5. “The FLDS treat women as inferior to men, while the LDS treat women and men as equals.”
Correction: There is no significant difference in the place of women in the LDS Church versus the FLDS. This is because both groups define their gender positions on a common canon of scripture. With both the FLDS and LDS, the place of women depends entirely upon how each household interprets scriptural passages indicating that wives should be subordinate to their husbands. Individuals interpret differently what subordination means. With both groups, you can find women who feel they are equal to their husbands and also find women who feel they are treated as inferiors.
6. “The LDS Church stopped practicing polygamy in 1890, after the federal government banned it.”
Correction: The LDS Church still secretly practiced polygamy for several decades after the 1890 proclamation. In the early part of the 20th century, there was continual disagreement among LDS leaders as to whether the Church should continue to secretly defy US federal law over what many Mormons considered to be an inviolable religious principle. It was not until 1911, with the excommunication of Apostle John W. Taylor, that Church authorities had a consensus amongst themselves to truly discontinue the practice of polygamy. Even then, the Church did not aggressively excommunicate polygamists until the 1930s, when they began to forcefully pursue a mainstream all-American image in the national consciousness.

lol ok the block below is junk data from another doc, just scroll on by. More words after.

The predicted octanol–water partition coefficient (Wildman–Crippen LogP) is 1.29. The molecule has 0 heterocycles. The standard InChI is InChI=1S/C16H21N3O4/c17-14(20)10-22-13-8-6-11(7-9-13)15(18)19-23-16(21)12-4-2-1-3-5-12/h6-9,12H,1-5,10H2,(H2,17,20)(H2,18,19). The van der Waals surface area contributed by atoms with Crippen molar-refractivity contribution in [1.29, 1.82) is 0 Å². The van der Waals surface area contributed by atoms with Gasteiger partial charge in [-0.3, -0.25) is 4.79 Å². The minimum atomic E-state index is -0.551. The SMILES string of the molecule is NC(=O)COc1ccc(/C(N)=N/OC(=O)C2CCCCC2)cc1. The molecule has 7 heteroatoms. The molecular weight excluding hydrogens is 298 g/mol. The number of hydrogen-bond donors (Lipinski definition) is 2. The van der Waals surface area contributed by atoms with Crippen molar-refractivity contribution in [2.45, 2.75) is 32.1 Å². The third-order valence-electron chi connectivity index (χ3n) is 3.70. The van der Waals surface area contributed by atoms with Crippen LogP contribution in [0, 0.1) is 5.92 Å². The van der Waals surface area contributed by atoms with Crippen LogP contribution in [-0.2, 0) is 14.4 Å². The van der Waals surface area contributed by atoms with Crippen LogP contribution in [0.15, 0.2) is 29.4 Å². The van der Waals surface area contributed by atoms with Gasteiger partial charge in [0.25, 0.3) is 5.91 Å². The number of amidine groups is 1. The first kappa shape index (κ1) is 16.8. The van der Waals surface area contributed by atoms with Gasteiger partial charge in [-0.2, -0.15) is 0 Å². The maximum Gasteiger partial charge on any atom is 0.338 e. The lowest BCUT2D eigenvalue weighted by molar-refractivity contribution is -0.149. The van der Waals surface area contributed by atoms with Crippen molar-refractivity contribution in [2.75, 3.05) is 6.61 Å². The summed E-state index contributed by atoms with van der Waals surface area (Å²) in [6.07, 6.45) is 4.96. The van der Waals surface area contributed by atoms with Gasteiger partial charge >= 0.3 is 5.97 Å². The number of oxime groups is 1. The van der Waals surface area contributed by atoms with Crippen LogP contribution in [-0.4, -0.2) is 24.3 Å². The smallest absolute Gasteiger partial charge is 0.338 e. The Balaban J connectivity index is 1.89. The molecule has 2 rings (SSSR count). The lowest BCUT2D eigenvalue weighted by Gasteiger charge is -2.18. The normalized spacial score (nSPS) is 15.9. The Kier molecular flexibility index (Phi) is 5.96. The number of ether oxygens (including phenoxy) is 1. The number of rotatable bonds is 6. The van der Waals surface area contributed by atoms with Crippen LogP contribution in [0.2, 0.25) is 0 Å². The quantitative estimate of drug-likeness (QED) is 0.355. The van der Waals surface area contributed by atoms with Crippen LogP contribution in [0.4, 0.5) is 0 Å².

# # #

If you’d like more information or to interview Dr. John Walsh, please contact him at 281-403-3032 or e-mail Dr. Walsh at wjwalshphd@comcast. net.

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The FLDS Problem

The following public forum letter was printed in the Salt Lake Tribune on April 30, 2008.

While emotionally appealing, the plea that the Texas FLDS children be returned to their parents fails to answer the question, “What then?” The Short Creek “return policy” has resulted in: the “lost boys,” welfare fraud amounting to billions of dollars, 15-year-old girls exercising “free will” to marry 50-year-old men (please!), and women “reassigned” to new husbands outside the bounds of secular law. Which action presents the greater evil?